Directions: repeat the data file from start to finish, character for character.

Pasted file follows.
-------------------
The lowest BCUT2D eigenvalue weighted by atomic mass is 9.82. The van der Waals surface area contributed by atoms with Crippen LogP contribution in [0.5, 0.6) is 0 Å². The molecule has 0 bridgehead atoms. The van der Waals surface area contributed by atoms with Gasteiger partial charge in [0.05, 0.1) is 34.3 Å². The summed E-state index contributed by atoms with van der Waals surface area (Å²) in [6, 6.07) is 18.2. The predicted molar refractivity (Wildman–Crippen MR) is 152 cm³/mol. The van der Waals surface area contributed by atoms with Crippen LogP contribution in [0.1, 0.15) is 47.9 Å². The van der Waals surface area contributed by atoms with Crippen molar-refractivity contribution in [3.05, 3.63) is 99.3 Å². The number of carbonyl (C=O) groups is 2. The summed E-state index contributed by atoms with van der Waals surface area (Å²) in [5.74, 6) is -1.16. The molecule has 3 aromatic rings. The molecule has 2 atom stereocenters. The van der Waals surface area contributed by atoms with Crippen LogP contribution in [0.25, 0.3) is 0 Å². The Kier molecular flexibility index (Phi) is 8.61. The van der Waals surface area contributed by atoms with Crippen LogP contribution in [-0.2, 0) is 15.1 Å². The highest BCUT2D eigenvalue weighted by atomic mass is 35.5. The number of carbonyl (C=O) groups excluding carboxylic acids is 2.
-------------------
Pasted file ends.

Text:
The lowest BCUT2D eigenvalue weighted by atomic mass is 9.82. The van der Waals surface area contributed by atoms with Crippen LogP contribution in [0.5, 0.6) is 0 Å². The molecule has 0 bridgehead atoms. The van der Waals surface area contributed by atoms with Gasteiger partial charge in [0.05, 0.1) is 34.3 Å². The summed E-state index contributed by atoms with van der Waals surface area (Å²) in [6, 6.07) is 18.2. The predicted molar refractivity (Wildman–Crippen MR) is 152 cm³/mol. The van der Waals surface area contributed by atoms with Crippen LogP contribution in [0.1, 0.15) is 47.9 Å². The van der Waals surface area contributed by atoms with Crippen molar-refractivity contribution in [3.05, 3.63) is 99.3 Å². The number of carbonyl (C=O) groups is 2. The summed E-state index contributed by atoms with van der Waals surface area (Å²) in [5.74, 6) is -1.16. The molecule has 3 aromatic rings. The molecule has 2 atom stereocenters. The van der Waals surface area contributed by atoms with Crippen LogP contribution in [0.25, 0.3) is 0 Å². The Kier molecular flexibility index (Phi) is 8.61. The van der Waals surface area contributed by atoms with Crippen LogP contribution in [-0.2, 0) is 15.1 Å². The highest BCUT2D eigenvalue weighted by atomic mass is 35.5. The number of carbonyl (C=O) groups excluding carboxylic acids is 2.